Olivier Saillard is described by the press as “an iconoclastic historian,” giving his preferences to Fashion creators who are not under pressure from the fashion industry, such as Rei Kawakubo, Yohji Yamamoto, Martin Margiela, Nicolas Ghesquière or Azzedine Alaia.
"The streets and avenues, passages and alleyways of Paris are studded with memories of the men and women who founded their couture houses there."
"It’s not something that’s shouted from the rooftops but historians know it for a fact: Parisian fashion owes much to an Englishman.
In the mid 19th century, Charles Frederick Worth crossed the Channel with barely two pennies to rub together and began a job as sales assistant at Gagelin. He was a self-confident young man, with a bold streak. Boosted by the spirit of entrepreneurship that reigned during that century, he was determined to achieve his goal. He opened his own ladies’ tailor shop. Worth was a visionary in a period when marketing didn’t yet exist, and he invented the singular industry of Haute Couture. He was the first to impose the seasonal renewal of collections on his clients, offering them gowns that were not produced according to their wishes but to meet their expectations. He was a precursor in the use of live models, giving customers a better idea of his designs. At his shop he created a room that was illuminated so as to enable the customer to imagine the ball gowns in context. Worth was also the first to sign his designs the way painters did their canvases: brand names began to appear on garments worn by fashionable women, inside the waist, on a ribbon or inside a collar. In public, these ladies were Mrs so-and-so, wife of such-and-such a titled gentleman. But in the privacy of their attire, they were lovers of Worth. Fashion history began with that eccentric Englishman who dressed like Rembrandt. Worth not only spawned generations of couturiers and designers but also mapped out a world that turned Paris into the capital of fashion.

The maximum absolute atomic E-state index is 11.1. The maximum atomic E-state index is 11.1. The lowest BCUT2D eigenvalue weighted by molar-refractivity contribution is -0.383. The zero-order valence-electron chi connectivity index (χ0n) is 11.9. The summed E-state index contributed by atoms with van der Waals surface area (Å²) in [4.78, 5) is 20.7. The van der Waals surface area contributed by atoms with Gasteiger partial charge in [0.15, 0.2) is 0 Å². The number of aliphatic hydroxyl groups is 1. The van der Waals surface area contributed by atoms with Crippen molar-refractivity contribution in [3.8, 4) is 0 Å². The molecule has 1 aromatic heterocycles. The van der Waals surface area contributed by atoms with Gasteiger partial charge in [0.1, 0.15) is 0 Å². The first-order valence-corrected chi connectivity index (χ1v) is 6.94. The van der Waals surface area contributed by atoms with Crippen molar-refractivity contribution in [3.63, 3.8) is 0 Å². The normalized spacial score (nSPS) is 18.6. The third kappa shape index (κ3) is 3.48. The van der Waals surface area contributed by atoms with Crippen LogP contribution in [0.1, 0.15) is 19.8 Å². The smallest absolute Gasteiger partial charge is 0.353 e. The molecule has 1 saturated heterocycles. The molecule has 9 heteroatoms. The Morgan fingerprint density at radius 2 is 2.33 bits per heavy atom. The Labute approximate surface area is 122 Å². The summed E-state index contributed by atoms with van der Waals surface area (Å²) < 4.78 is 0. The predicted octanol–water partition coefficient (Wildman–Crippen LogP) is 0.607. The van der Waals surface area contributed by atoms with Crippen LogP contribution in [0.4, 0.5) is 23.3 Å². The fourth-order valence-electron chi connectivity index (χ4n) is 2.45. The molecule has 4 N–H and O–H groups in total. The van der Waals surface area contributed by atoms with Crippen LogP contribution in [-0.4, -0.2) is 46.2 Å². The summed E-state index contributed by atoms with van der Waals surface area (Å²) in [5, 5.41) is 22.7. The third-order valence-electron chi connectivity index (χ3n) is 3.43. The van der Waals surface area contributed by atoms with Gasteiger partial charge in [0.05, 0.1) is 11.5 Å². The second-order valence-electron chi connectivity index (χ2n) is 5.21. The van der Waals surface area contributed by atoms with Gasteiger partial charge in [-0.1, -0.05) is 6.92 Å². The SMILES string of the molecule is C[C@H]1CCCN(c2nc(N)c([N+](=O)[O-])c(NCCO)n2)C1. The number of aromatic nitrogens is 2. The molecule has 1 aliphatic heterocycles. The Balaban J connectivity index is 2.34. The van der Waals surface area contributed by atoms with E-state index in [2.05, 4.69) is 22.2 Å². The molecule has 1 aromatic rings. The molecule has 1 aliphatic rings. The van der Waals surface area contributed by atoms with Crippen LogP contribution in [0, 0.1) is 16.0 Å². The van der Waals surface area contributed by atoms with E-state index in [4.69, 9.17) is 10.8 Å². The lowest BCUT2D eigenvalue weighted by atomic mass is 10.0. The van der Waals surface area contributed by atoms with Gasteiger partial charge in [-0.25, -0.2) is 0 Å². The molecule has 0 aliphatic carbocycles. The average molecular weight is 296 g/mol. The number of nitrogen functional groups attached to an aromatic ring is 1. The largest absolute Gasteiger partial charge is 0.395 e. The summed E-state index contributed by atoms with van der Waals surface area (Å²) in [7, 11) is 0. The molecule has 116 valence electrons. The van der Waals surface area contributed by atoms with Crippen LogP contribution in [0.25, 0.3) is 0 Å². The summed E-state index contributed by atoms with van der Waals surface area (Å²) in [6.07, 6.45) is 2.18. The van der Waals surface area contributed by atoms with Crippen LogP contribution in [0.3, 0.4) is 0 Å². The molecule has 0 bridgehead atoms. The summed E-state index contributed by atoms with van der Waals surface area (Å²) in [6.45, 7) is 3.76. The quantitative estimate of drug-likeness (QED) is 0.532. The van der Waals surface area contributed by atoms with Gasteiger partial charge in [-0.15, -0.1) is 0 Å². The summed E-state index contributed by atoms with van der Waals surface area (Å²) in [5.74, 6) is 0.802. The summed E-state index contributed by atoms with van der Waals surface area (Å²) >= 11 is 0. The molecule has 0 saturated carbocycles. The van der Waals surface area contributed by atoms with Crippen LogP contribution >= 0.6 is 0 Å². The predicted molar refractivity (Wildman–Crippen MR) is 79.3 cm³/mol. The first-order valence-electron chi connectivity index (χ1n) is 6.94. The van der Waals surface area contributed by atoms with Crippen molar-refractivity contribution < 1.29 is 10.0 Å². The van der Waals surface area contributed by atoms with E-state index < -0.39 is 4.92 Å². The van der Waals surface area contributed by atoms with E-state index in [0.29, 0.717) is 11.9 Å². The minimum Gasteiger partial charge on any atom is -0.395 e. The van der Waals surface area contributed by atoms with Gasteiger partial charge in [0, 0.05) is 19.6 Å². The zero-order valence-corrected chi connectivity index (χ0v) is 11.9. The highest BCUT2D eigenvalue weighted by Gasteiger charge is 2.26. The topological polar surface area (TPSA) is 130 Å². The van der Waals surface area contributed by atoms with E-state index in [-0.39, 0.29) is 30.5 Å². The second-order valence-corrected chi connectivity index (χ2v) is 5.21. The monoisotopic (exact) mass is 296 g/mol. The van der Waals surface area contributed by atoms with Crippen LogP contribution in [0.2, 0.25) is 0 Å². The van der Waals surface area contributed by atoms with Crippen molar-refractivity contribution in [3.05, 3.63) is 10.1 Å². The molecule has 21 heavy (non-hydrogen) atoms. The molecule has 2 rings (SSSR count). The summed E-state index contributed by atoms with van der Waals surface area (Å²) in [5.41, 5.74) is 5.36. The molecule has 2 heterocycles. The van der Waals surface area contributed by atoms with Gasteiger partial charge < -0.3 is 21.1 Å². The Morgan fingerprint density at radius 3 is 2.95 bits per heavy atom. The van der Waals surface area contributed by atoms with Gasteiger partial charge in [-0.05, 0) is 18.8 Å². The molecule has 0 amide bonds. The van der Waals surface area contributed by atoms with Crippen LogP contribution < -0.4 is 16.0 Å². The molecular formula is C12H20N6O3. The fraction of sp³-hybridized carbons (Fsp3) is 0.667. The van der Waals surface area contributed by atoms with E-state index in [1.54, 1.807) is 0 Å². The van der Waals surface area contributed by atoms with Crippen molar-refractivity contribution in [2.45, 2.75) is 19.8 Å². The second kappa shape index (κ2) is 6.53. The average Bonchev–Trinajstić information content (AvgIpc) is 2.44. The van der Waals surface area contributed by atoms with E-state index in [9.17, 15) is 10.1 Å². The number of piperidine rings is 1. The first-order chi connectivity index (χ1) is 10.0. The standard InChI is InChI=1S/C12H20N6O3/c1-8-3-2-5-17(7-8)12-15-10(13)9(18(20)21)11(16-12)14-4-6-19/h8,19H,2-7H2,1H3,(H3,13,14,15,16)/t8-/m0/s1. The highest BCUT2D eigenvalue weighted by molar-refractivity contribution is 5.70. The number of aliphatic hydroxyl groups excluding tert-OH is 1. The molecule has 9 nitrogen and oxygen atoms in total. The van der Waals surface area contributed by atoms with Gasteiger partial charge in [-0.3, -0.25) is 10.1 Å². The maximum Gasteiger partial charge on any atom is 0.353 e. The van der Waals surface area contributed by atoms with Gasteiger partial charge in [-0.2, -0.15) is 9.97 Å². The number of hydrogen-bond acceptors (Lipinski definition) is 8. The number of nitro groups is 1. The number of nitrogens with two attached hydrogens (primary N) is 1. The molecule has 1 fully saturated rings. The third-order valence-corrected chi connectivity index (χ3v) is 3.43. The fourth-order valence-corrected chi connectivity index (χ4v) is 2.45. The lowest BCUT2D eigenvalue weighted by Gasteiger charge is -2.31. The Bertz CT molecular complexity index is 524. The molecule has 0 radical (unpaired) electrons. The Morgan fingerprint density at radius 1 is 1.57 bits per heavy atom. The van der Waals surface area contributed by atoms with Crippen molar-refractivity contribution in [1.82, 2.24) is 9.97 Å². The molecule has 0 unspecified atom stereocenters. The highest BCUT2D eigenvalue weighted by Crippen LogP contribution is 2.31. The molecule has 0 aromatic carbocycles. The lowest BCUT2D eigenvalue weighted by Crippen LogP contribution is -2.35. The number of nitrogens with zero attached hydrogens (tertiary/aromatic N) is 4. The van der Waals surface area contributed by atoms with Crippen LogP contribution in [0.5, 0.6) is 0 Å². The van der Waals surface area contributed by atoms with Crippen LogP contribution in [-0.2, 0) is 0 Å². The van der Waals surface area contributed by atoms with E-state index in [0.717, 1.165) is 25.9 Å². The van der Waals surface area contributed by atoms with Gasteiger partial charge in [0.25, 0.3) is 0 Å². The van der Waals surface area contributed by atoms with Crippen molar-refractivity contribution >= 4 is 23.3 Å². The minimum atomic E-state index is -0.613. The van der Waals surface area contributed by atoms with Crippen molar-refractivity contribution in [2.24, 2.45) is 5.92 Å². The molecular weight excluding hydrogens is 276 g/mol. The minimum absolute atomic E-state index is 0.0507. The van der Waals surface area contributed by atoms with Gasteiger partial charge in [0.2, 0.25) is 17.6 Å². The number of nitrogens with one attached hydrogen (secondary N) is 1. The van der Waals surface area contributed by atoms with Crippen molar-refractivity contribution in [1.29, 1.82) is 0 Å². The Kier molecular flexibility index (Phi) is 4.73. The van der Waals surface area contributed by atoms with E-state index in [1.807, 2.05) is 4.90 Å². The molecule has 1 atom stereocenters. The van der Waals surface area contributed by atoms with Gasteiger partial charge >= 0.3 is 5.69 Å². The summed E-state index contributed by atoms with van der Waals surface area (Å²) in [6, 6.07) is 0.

After Worth came Jacques Doucet, then Paul Poiret, who made the Chausée-d’Antin his chic and fashionable quarters. He was rivalled by Gabrielle Chanel, from her isolated base on Rue Cambon, which became her realm. Jeanne Lanvin was already in operation on Rue Boissy d’Anglas, where she had started out from an attic room and ended up buying up all the surrounding buildings. On Rue de Rivoli, then Avenue Montaigne, Madeleine Vionnet developed her businesses as models of social solidarity while turning out gowns as beautifully cut as a Rolls-Royce. But the French were not the only couturiers to hone the very Gallic art of superficiality in the quarters and boulevards of Paris. Cristóbal Balenciaga fled the Civil War in Spain and took refuge on Avenue Marceau, where he only had to nip across the road to meet someone for a drink at the embassy. The Italian Elsa Schiaparelli left Rome and eventually opened her fashion house on Place Vendôme. Madame Grès, that great “silent sphinx” of Haute Couture surveyed this world of appearances from Rue de la Paix. In the 1950s, Christian Dior breathed new life into Avenue Montaigne and Rue François 1er. Years later, his protégé Yves Saint Laurent would open his house on Avenue Marceau in the nurturing aura of the great Balenciaga, whose studio was close by.
The streets and avenues, passages and alleyways of Paris are studded with memories of the men and women who founded their couture houses there. Azzedine Alaïa will always be associated with Rue de la Verrerie. The glass-roofed building where he held his fashion shows and his kitchen where his friends would gather was a private world, a medina over which the couturier reigned. Jean Paul Gaultier dreamt up his most extraordinary dresses on Rue du Faubourg Saint-Martin. For all those who knew him at the time, the galerie Vivienne, which famously housed his store, has the air of a melancholic dream about it today. Just as Rue du Faubourg Poissonnière, where Martin Margiela draped his premises in optical white, became a place of pilgrimage for nostalgic fashion freaks.
Since the 19th century, Paris has invented fashion as easily as shaking out a packet of pins and needles onto a table. When it’s grey and wet outside like a Brassaï photograph, inside modest or plush houses, people of every colour of skin, who have passed through the city for decades to make the Fashion Weeks the celebrations that they are, from every social background, and fabrics of every hue, are bursting out with the insouciance that is the greatest expression of tolerance."